As indicated previously, the claimant avers that the additional payment of $18,000.00 on 6th November 2012 was made under duress as the premises were desperately needed for the commencement of its proposed business. The claimant avers that it stopped the cheque as the premises were not in a state of readiness for the purposes for which it was rented. The defendant on the other hand states that there was a misunderstanding of the expressed terms of the lease agreement as to the manner of payment of the rent.
 The terms of the lease agreement are clear and unambiguous. Clauses 2.02 to 2.04 and the second schedule of the lease agreement clearly define the terms and manner of payment. Clause 8.00 of the agreement states that the agreed terms constitute the entire agreement between the parties and could only be modified by writing signed by both parties. The court notes a letter from Jennifer Remy’s Chambers dated 20th November 2012 in response to a letter from the chambers of Mc Namarra & Co which suggests that the parties had been in further negotiations subsequent to the written contract. However, there is no written variation of the all-encompassing terms in keeping with clause 8.00 of the lease agreement.
 An essential element in this case is the conduct of the parties in light of the expressed terms of the lease agreement. Although the claimant contends that the $54,000.00 paid included the first month’s rent yet a further payment of $18,000.00 was paid on 6th November. The receipt described the payment as rent for the month of November. The evidence before the court suggests that the parties were not ad idem on the expressed terms of the agreement.
 There had been conflicting authority, where it was held that a contract containing an anti-oral variation clause could only be amended by a written document. However the English Court of Appeal in I-Way Ltd v World Online Telecom Ltd  , dismissed an application by the defendant for summary judgment and held that the fact that the contract contained such a clause did not prevent the parties from later making a new contract varying the contract by an oral agreement or by conduct. The court held that absent statutory or common law restrictions, the general principle of the law of contract was that the parties have freedom to agree whatever terms they choose to undertake and can do so in a document, by word of mouth, or by conduct.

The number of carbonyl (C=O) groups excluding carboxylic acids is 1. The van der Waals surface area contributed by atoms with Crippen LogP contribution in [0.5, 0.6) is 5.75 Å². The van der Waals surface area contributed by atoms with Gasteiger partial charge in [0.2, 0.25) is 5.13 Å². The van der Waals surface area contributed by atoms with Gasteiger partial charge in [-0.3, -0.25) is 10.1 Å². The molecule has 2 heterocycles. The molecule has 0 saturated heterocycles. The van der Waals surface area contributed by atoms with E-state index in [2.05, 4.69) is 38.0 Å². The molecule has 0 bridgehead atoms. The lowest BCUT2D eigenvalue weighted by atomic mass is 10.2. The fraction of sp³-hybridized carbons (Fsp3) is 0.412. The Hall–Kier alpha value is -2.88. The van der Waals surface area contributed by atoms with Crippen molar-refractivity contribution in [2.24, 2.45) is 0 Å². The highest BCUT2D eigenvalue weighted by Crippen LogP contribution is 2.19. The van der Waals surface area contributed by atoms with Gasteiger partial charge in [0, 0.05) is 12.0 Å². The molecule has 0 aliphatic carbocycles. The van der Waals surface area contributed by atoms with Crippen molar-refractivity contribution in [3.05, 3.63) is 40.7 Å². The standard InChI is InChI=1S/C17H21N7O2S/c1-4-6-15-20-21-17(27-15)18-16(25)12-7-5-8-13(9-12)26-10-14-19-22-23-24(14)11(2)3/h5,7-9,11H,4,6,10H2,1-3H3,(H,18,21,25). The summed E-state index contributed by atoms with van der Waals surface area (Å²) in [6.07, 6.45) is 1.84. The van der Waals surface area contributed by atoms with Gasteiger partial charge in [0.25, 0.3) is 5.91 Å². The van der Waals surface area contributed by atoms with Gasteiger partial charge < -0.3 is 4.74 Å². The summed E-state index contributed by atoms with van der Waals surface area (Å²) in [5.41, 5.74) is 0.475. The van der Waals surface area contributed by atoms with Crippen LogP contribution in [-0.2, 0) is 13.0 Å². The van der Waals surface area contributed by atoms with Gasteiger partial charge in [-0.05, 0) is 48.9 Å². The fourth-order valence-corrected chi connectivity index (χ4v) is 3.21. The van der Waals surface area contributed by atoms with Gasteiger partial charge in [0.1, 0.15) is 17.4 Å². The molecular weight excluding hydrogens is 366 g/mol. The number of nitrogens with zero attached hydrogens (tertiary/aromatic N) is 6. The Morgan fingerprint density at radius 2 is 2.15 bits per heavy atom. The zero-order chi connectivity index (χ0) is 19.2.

The conduct of the parties in the case at bar suggests that there may have been unresolved issues especially with regards to the payment of rent and the deposit. The court in an application for summary judgment is not to conduct a mini trial in order to establish whether a summary disposal was appropriate  . In Bolton Pharmaceutical Co 100 Ltd. v Doncaster Pharmaceuticals Group Ltd and Others  Mummery LJ stated:
“17. It is well settled by the authorities that the court should exercise caution in granting summary judgment in certain kinds of case. The classic instance is where there are conflicts of fact on relevant issues, which have to be resolved before a judgment can be given (see Civil Procedure Vol 1 24.2.5). A mini-trial on the facts conducted under CPR Part 24 without having gone through normal pre-trial procedures must be avoided, as it runs a real risk of producing summary injustice.
18. In my judgment, the court should also hesitate about making a final decision without a trial where, even though there is no obvious conflict of fact at the time of the application, reasonable grounds exist for believing that a fuller investigation into the facts of the case would add to or alter the evidence available to a trial judge and so affect the outcome of the case.”
 Although the facts of this case do not appear to very complicated, I am of the view that summary judgment is not appropriate without a fuller investigation after full disclosure. Further evidence and assessment of the whole facts is necessary to determine which of the two parties breached the lease agreement. In my view the application for summary judgment should be refused with costs to the defendant.
 It is hereby ordered and directed that the application for summary judgment is refused with costs to the defendant in the sum of $750.00.
 The matter shall be listed by the court office for further case management conference.
Master, High Court
By the Court